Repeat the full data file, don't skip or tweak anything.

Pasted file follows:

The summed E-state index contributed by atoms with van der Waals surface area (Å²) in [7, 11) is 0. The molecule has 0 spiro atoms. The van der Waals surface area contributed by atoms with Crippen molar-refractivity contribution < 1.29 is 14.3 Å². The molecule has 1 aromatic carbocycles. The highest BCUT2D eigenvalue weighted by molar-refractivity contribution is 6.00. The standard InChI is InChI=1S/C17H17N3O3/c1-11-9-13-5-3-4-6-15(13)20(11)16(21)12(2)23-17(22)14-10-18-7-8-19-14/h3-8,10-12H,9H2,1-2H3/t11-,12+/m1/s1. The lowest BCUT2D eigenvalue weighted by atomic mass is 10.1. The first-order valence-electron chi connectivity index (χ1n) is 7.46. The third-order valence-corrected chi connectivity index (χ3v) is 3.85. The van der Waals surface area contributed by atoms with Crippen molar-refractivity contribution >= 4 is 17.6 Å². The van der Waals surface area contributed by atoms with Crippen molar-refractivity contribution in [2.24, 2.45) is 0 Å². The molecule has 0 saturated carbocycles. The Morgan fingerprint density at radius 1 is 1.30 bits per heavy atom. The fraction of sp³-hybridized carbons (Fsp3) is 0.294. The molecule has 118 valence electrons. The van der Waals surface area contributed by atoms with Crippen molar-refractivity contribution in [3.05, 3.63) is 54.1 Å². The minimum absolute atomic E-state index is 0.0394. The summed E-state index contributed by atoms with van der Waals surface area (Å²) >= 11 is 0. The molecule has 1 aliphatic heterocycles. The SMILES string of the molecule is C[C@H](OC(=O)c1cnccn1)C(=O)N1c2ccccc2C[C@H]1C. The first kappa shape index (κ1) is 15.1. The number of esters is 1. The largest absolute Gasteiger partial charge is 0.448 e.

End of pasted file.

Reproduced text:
The summed E-state index contributed by atoms with van der Waals surface area (Å²) in [7, 11) is 0. The molecule has 0 spiro atoms. The van der Waals surface area contributed by atoms with Crippen molar-refractivity contribution < 1.29 is 14.3 Å². The molecule has 1 aromatic carbocycles. The highest BCUT2D eigenvalue weighted by molar-refractivity contribution is 6.00. The standard InChI is InChI=1S/C17H17N3O3/c1-11-9-13-5-3-4-6-15(13)20(11)16(21)12(2)23-17(22)14-10-18-7-8-19-14/h3-8,10-12H,9H2,1-2H3/t11-,12+/m1/s1. The lowest BCUT2D eigenvalue weighted by atomic mass is 10.1. The first-order valence-electron chi connectivity index (χ1n) is 7.46. The third-order valence-corrected chi connectivity index (χ3v) is 3.85. The van der Waals surface area contributed by atoms with Crippen molar-refractivity contribution >= 4 is 17.6 Å². The van der Waals surface area contributed by atoms with Crippen molar-refractivity contribution in [2.24, 2.45) is 0 Å². The molecule has 0 saturated carbocycles. The Morgan fingerprint density at radius 1 is 1.30 bits per heavy atom. The fraction of sp³-hybridized carbons (Fsp3) is 0.294. The molecule has 118 valence electrons. The van der Waals surface area contributed by atoms with Crippen molar-refractivity contribution in [3.05, 3.63) is 54.1 Å². The minimum absolute atomic E-state index is 0.0394. The summed E-state index contributed by atoms with van der Waals surface area (Å²) >= 11 is 0. The molecule has 1 aliphatic heterocycles. The SMILES string of the molecule is C[C@H](OC(=O)c1cnccn1)C(=O)N1c2ccccc2C[C@H]1C. The first kappa shape index (κ1) is 15.1. The number of esters is 1. The largest absolute Gasteiger partial charge is 0.448 e.